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Los Angeles Rent Stabilization Ordinance (RSO) property classification

Discussion in 'Land Use & Zoning' started by mm_la, Jan 3, 2018.

  1. mm_la

    mm_la Law Topic Starter New Member

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    Jurisdiction:
    California
    In LA, any multi unit property built before 1978 is covered under RSO. Single family properties are not covered under RSO.

    Is a property with a single family house that was built before 1978 and a small guesthouse that was built in 1985 (turning the property into a duplex) covered under RSO?

    The LA municipal code for the most part seems to say that the property is NOT covered under RSO, but there is one sentence in the definition of a Rental Unit that makes it somewhat ambiguous.


    Los Angeles Municipal Code Chapter XV Rent Stabilization Ordinance (link to full code)
    Sec 151.02. DEFINITIONS
    Rental Units
    . (Amended by Ord. No. 157,385, Eff. 1/24/83.) All dwelling units, efficiency dwelling units, guest rooms, and suites, as defined in Section 12.03 of this Code, and all housing accommodations as defined in Government Code Section 12927, and duplexes and condominiums in the City of Los Angeles, rented or offered for rent for living or dwelling purposes, the land and buildings appurtenant thereto, and all housing services, privileges, furnishings and facilities supplied in connection with the use or occupancy thereof, including garage and parking facilities. (Sentence Amended by Ord. No. 170,445, Eff. 5/6/95, Oper. 7/5/95.) The term shall not include:

    1. Dwellings, one family, except where two or more dwelling units are located on the same parcel. This exception shall not apply to duplexes or condominiums. (Amended by Ord. No. 184,822, Eff. 4/30/17.)

    (2-5 removed since not relevant)

    6. Housing accommodations, located in a structure for which the first Certificate of Occupancy was issued after October 1, 1978, are exempt from the provisions of this chapter. If the structure was issued a Certificate of Occupancy, including a Temporary Certificate of Occupancy, on or before October 1, 1978, the housing accommodation(s) shall be subject to the provisions of this chapter. If the property was issued a building permit for residential purposes at any time on or before October 1, 1978, and a Certificate of Occupancy for the building was never issued or was not issued until after October 1, 1978, the housing accommodation shall be subject to the provisions of this chapter. This exception shall not apply to individual mobile home coaches, mobile home parks, individual recreational vehicles, recreational vehicle parks or replacement units as set forth in Subsection A. of 151.28. (Amended by Ord. No. 184,822, Eff. 4/30/17.)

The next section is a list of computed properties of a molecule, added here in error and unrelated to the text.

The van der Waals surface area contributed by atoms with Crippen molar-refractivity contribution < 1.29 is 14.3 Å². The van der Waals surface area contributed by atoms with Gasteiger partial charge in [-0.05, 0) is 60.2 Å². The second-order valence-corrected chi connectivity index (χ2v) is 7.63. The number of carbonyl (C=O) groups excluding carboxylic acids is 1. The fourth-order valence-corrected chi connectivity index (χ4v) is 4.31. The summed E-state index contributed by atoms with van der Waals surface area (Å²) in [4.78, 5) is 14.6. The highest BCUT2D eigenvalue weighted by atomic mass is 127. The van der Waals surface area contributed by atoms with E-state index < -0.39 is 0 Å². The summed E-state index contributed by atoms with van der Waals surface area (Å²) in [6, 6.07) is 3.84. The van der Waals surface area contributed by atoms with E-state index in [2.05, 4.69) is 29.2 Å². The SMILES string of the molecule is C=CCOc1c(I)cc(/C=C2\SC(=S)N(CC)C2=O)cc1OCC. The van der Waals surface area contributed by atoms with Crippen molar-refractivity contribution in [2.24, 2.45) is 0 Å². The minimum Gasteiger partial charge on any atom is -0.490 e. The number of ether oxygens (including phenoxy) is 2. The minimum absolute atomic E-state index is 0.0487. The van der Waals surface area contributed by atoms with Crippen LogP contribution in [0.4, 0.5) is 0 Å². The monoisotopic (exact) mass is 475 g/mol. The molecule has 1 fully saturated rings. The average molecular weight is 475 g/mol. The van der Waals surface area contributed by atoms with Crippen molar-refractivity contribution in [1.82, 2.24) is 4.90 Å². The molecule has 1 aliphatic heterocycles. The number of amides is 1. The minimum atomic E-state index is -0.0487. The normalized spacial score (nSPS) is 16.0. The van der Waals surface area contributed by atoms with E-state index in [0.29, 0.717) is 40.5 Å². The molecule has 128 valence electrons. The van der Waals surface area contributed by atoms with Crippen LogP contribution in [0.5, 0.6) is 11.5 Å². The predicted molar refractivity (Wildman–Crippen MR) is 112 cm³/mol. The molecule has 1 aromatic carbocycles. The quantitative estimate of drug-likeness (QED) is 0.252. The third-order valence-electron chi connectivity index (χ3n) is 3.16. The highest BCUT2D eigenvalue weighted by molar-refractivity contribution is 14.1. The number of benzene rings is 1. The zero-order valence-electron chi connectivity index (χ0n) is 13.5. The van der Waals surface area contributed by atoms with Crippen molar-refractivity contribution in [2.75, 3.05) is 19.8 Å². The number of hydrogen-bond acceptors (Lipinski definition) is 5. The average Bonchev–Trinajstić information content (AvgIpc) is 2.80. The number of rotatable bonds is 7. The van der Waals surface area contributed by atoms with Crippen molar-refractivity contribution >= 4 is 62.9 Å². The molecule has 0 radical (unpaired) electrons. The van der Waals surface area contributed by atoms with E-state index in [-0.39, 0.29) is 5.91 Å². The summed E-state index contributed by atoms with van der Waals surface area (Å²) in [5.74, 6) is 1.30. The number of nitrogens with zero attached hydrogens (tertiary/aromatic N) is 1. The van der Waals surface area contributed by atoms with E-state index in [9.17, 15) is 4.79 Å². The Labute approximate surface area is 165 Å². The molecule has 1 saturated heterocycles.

2. army judge

    army judge Super Moderator

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    You're seeking a legal determination.

    That can only come from a court of law, or some administrative judge or agency.

    I suggest you speak to some lawyers near you, or take your issues back to the city council or agency ruling adverse to your desires.
     
  3. mm_la

    mm_la Law Topic Starter New Member

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    Thanks, Army Judge. An RSO Senior Management Analyst II, who is not a lawyer, has made the decision that the property is covered under RSO. First, I'm trying to figure out if she made the right decision based on the law or is the law ambiguous on this issue? Second, what are my options for appeal?